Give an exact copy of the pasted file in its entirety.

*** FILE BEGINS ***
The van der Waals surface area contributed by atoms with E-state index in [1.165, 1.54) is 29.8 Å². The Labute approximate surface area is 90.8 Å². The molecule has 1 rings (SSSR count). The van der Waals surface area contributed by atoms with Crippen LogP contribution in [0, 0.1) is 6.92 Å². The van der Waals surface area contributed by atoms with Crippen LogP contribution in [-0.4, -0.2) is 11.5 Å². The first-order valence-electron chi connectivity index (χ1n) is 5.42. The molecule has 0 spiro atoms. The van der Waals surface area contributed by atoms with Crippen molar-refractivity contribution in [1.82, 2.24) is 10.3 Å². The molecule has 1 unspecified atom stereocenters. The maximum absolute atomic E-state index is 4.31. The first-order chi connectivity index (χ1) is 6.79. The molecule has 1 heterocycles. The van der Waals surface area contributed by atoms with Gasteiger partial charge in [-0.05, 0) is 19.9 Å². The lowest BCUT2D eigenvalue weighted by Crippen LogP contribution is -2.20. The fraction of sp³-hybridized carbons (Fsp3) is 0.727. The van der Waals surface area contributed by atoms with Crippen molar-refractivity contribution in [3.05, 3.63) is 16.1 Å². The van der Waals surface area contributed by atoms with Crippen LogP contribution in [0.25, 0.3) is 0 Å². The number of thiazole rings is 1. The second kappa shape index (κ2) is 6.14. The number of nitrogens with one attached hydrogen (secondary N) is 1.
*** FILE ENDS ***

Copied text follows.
The van der Waals surface area contributed by atoms with E-state index in [1.165, 1.54) is 29.8 Å². The Labute approximate surface area is 90.8 Å². The molecule has 1 rings (SSSR count). The van der Waals surface area contributed by atoms with Crippen LogP contribution in [0, 0.1) is 6.92 Å². The van der Waals surface area contributed by atoms with Crippen LogP contribution in [-0.4, -0.2) is 11.5 Å². The first-order valence-electron chi connectivity index (χ1n) is 5.42. The molecule has 0 spiro atoms. The van der Waals surface area contributed by atoms with Crippen molar-refractivity contribution in [1.82, 2.24) is 10.3 Å². The molecule has 1 unspecified atom stereocenters. The maximum absolute atomic E-state index is 4.31. The first-order chi connectivity index (χ1) is 6.79. The molecule has 1 heterocycles. The van der Waals surface area contributed by atoms with Gasteiger partial charge in [-0.05, 0) is 19.9 Å². The lowest BCUT2D eigenvalue weighted by Crippen LogP contribution is -2.20. The fraction of sp³-hybridized carbons (Fsp3) is 0.727. The van der Waals surface area contributed by atoms with Crippen molar-refractivity contribution in [3.05, 3.63) is 16.1 Å². The van der Waals surface area contributed by atoms with Crippen LogP contribution in [0.25, 0.3) is 0 Å². The number of thiazole rings is 1. The second kappa shape index (κ2) is 6.14. The number of nitrogens with one attached hydrogen (secondary N) is 1.